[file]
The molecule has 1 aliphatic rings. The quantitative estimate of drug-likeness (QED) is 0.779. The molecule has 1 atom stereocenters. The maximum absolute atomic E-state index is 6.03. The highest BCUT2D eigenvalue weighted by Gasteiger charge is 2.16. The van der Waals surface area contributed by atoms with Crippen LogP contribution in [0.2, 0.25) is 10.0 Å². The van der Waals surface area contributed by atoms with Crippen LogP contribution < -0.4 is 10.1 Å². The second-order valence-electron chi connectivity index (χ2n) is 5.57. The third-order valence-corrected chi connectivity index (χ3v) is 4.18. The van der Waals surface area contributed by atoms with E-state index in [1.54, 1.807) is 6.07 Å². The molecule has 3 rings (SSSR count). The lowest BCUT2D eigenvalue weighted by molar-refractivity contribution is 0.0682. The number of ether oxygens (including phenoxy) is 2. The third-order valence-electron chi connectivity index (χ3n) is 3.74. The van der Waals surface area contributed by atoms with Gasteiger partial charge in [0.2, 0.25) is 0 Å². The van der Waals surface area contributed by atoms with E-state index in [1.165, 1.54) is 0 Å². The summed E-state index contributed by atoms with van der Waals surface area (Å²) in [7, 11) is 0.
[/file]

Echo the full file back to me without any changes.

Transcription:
The molecule has 1 aliphatic rings. The quantitative estimate of drug-likeness (QED) is 0.779. The molecule has 1 atom stereocenters. The maximum absolute atomic E-state index is 6.03. The highest BCUT2D eigenvalue weighted by Gasteiger charge is 2.16. The van der Waals surface area contributed by atoms with Crippen LogP contribution in [0.2, 0.25) is 10.0 Å². The van der Waals surface area contributed by atoms with Crippen LogP contribution < -0.4 is 10.1 Å². The second-order valence-electron chi connectivity index (χ2n) is 5.57. The third-order valence-corrected chi connectivity index (χ3v) is 4.18. The van der Waals surface area contributed by atoms with E-state index in [1.54, 1.807) is 6.07 Å². The molecule has 3 rings (SSSR count). The lowest BCUT2D eigenvalue weighted by molar-refractivity contribution is 0.0682. The number of ether oxygens (including phenoxy) is 2. The third-order valence-electron chi connectivity index (χ3n) is 3.74. The van der Waals surface area contributed by atoms with Gasteiger partial charge in [0.2, 0.25) is 0 Å². The van der Waals surface area contributed by atoms with E-state index in [1.165, 1.54) is 0 Å². The summed E-state index contributed by atoms with van der Waals surface area (Å²) in [7, 11) is 0.